Our Kilimanjaro Porters

Rather like having health visitors in the USA or social workers in the UK, many Kilimanjaro operations ask independent welfare agencies – such as KPAP, the Kilimanjaro Porter Assistance Project – to monitor the safety and care of their staff. Such organisations are responsible for ensuring that porters have clothing and footwear sufficient for high altitude, and that employees and subcontractors of failing operations are indeed receiving their salaries. Team Maasai are not members of any such organisation, but rather trust their own elders and village leaders to represent any concerns or requests that they may have to their operation managers.

Team Maasai Porter Training

For Maasai tribesmen who have no previous experience of carrying weight, working in very cold conditions, or being exposed to high altitude, it is a very difficult transition from the bush to work in the mountains. Because of these, Team Maasai enjoys the oversight of ex-UK military trainers who help us in getting the standard of our porters to the requisite level at which it will be safe for them to operate on Mount Kilimanjaro.

Porter Clothing for Kilimanjaro

Our porters enjoy the rare privilege of access to specialist clothing that our sponsors designed and manufactured for use by their own clients at high altitude. We believe ourselves therefore to be some of the best-dressed and best equipped porters on the mountain. The following slideshow demonstrates three modes of dress:

  1. Traditional. This is how we dress when at home or own duties at low elevations and consists of up to 5 blankets, or ‘shukas’. These blankets are lightweight, but closely woven. Some weaves function quite well as insulators, whereas others are more windproof. We like to bring our traditional dress to the mountain with us, especially for use during the traditional dances which we use to maintain team spirit and raise motivation.
  2. Wet weather gear. We use waterproof jackets derived from the British Royal Air Force, and waterproof trousers that have fallen out of service as kit hire with our sponsors. While showing signs of wear and tear, the protection these garments provide is probably of the highest level available to all mountain porters on Kilimanjaro.
  3. For cold evenings when static, or those porters either carrying day sacks or training towards serving as assistant guides, and therefore joining the assault to the summit, we supplement our attire with summit jackets with dual fill hollow fibre, integral hoods, anti-Bellows gussets, and extended backs.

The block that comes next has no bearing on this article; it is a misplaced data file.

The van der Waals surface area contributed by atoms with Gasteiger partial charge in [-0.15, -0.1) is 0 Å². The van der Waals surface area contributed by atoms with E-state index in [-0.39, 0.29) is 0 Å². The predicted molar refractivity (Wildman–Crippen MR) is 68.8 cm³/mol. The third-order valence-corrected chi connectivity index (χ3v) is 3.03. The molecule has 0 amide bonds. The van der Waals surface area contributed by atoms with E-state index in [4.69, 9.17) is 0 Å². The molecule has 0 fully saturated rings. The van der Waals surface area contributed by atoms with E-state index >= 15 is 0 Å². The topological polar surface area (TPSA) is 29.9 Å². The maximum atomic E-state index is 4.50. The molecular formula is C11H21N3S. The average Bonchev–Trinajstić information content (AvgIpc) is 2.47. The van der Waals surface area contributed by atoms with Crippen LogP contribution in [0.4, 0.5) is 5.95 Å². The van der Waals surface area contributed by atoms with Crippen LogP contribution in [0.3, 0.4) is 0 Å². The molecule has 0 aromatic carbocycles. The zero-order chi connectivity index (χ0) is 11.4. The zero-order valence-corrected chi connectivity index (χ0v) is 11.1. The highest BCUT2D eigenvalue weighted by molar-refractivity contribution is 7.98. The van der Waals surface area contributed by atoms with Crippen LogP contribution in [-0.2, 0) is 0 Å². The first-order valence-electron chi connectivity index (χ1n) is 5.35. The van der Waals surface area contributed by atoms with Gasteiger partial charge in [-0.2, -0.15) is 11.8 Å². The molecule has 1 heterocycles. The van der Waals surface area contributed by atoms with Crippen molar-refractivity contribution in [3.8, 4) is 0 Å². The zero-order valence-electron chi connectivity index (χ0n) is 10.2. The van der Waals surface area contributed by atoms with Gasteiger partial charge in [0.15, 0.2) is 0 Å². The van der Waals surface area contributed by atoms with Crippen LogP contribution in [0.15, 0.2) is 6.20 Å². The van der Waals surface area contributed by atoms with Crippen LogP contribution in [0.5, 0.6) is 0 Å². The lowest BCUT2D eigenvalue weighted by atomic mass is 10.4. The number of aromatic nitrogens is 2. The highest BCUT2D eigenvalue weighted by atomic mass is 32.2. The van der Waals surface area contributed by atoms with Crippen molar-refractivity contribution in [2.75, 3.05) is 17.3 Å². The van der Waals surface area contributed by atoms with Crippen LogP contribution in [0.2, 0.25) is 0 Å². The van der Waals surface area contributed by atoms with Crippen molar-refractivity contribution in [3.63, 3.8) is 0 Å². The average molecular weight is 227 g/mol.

Porter Footwear

While we bring our Maasai sandals with us for airing and relaxing our feet in the evenings – (these are robust; suitable for running, and fabricated from used car tyres) – our main footwear comprises leather British Army boots that are supplied with a waterproof Goretex membrane. These boots are coveted by senior guides in top-end companies as being superior to what is otherwise locally available.

Equipment Used by Our Porters on Kilimanjaro

Apart from a lightweight allowance of our personal equipment that includes traditional dress, spare undergarments, and items for ablutions, the following are the main unique items of equipment that Team Maasai porters benefit from:

  • Sleeping bags. Happily, we are supplied with sleeping bags that were once hired out to the clients of our sponsor, but which now are thinner than they used to be. Since, like soldiers, we sleep in much closer proximity to each other than paying clients, we absorb lost body heat from our fellows and are easily warm enough with this arrangement.
  • Specialist luggage bags. Traditionally, our brothers in other African tribes are accustomed to carrying loads on their heads, or across their shoulders. As Maasai warriors, however, we are responsible for the defence of our tribe against competing herders and therefore carry on our persons at nearly all times at least two of three different weapons, (a wooden club, a short sword, and a thin beating stick), we are accustomed to having our hands free are thus not raised to carry wood or water like these other tribes.
  • With respect to this situation, our sponsor’s director (an experienced expeditioneer with experience several British Army regiments who co-designs specialist expeditioneering equipment manufactured in Nepal)  has been working with us to develop special robust, waterproof carrying bags that afford the following features:
  1. Shoulder straps that have two adjustment points; a compression strap that brings the bag forwards to sit more directly over our centre-of-gravity, without the need to stoop forward, and a length adjustment strap with ‘belt and braces’ concept non-adjustable back-up webbing, in the event of buckle failure.
  2. A padded waist belt that can bear around 30% of the load
  3. Compression straps on both sides, that allow tent poles to be carried on the outside of the bag, for rapid access on arrival at camp, and for minimal abrasion with other gear that occurs ordinarily when carried within a bag.
  4. Criss-crossed elasticated bungee cord, suitable for rapid attachment of removed layers, reducing the psychological resistance to adding and removing layers as body temperatures rise and fall with changes in weather and physical exertion.
  5. An Ortlieb canoe bag style roll-top buckle closure, again with the ‘belt and braces’ concept of Velcro, to minimise the possibility of equipment loss or moisture ingress.